I was pleased to recently attend Karen New Year celebrations in Balcatta, Western Australia. Over 300 members of the Karen community who have settled in Perth from Burma and refugee camps in Thailand came together to celebrate the day with song, dance, speeches and great food.
The community has celebrated New Year for centuries and it was traditionally held around the time of the first harvest in Burma. The New Year celebrations fall on a different day each year in line with phases of the moon and harvest time. The ethnic Karen community are mostly subsistence farmers in eastern Burma, in both the lowland rice-growing plains and hill regions, with large numbers in the central Irrawaddy Delta. However under the Burmese military government thousands have been forced off their land, persecuted and forced to flee.
In the mid-1930s whilst Burma was still under British rule, there was a push to create a Karen National Day in the country. This was unsuccessful in the parliament but a compromise was reached to recognise a single day as Karen New Year nationwide in 1938. Karen communities who have made their homes in other parts of the world continue to recognise the New Year as special day for the Karen people.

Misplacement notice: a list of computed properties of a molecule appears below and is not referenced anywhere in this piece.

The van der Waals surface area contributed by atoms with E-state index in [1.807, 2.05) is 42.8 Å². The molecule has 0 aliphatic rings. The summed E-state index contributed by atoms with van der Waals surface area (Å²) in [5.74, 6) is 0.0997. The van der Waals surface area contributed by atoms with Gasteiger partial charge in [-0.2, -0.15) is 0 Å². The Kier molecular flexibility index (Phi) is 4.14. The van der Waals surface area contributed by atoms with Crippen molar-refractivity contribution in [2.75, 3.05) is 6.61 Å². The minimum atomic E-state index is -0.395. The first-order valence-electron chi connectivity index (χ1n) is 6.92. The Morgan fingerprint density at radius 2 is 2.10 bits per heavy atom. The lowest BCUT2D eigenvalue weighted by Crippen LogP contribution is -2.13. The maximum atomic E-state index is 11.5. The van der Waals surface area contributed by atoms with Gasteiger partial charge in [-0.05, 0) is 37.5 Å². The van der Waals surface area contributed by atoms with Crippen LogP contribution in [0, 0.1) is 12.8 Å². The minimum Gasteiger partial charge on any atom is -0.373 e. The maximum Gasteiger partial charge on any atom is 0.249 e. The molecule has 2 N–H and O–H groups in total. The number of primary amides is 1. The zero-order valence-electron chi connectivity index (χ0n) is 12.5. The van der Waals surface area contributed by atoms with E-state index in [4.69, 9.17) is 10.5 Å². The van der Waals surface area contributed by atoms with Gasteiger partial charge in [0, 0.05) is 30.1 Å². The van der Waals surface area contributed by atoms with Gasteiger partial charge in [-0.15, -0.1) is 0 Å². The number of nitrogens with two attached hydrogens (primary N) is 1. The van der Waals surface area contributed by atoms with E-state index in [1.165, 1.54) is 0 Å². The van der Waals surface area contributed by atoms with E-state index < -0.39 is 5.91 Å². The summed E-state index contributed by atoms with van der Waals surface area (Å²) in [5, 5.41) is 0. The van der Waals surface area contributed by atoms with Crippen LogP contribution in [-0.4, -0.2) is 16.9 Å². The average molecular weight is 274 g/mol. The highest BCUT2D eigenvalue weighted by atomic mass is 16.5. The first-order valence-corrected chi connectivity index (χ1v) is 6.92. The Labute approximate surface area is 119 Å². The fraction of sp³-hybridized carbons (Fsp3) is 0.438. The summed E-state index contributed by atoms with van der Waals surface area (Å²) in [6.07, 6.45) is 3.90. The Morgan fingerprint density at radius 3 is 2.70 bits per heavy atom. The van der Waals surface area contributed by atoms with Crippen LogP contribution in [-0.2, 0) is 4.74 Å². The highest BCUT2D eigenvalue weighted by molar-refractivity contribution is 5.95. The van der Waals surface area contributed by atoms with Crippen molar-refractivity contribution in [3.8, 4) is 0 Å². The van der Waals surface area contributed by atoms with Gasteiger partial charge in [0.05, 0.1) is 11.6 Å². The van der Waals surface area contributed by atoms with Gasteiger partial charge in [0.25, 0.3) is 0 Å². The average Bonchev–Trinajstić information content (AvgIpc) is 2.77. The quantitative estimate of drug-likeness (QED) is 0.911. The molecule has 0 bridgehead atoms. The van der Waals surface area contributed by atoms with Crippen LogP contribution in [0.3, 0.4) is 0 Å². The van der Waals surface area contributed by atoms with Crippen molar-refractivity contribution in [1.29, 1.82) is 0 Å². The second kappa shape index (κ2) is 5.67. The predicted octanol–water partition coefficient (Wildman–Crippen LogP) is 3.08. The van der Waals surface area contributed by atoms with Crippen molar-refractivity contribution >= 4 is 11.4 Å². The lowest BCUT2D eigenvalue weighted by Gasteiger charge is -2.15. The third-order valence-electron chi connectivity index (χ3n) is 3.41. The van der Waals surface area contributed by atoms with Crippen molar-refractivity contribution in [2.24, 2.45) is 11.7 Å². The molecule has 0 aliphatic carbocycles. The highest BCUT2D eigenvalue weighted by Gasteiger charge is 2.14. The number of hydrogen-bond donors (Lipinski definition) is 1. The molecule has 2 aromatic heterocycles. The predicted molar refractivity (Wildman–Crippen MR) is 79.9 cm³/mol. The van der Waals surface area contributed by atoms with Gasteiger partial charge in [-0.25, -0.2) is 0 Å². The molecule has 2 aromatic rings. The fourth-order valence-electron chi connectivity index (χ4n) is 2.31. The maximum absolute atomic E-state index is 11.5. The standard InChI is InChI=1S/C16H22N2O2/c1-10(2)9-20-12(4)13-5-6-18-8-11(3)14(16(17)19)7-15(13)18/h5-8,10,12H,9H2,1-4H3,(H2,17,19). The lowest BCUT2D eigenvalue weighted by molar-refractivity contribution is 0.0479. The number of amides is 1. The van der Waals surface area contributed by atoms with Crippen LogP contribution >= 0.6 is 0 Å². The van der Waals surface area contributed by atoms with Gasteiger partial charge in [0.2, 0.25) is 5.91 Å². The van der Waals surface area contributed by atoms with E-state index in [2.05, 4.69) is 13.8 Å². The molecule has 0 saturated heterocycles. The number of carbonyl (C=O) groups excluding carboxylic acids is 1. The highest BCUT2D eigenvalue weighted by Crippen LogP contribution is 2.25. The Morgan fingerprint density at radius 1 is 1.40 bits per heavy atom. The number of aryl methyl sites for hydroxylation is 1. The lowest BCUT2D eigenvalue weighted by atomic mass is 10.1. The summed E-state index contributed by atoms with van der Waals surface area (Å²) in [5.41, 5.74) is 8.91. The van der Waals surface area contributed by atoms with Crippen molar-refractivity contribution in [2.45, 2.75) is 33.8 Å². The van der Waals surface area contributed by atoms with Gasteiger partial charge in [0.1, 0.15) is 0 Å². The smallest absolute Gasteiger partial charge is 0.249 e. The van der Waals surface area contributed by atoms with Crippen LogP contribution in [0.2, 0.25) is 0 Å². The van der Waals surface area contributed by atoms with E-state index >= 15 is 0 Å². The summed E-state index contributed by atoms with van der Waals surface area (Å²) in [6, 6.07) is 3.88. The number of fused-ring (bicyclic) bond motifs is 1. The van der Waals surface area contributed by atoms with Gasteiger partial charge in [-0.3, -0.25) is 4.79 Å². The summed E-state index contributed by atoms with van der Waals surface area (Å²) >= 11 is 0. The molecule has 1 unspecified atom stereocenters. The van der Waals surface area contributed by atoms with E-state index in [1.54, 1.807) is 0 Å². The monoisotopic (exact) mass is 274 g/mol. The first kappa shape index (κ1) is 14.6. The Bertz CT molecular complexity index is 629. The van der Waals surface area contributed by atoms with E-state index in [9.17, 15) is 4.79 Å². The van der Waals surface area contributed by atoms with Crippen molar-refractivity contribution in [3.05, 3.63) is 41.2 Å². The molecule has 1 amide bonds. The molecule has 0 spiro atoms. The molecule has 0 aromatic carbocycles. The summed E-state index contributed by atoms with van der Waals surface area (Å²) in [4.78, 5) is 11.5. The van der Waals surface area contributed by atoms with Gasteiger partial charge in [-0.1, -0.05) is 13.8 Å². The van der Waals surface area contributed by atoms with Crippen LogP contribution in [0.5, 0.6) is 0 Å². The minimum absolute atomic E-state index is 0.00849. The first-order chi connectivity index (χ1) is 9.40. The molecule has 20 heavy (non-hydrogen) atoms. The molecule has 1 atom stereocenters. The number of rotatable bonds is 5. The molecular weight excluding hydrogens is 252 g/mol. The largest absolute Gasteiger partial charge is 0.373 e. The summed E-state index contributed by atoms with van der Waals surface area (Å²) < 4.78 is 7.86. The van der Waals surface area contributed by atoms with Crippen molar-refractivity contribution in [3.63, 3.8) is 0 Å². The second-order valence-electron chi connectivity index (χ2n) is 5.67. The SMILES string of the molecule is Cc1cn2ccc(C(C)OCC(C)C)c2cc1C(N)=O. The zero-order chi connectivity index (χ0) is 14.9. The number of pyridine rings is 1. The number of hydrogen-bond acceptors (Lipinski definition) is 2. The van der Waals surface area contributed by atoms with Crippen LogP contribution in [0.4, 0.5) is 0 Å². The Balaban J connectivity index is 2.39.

Perth’s Karen community is very active throughout Western Australia and it was pleasing to see such strong support from State and Federal politicians and community leaders at this year’s event.
The highlights of the day for me included learning more about the Karen culture, the traditional dancing and, of course, catching up with friends Beauty John, Paul Kyaw and all their families. Paul and Beauty are two of the people who shared their refugee stories in More to the Story. You can see more photos of the event on the Gallery page.
If you can’t find the book in book stores remember you can buy it from www.margaretriverpress.com.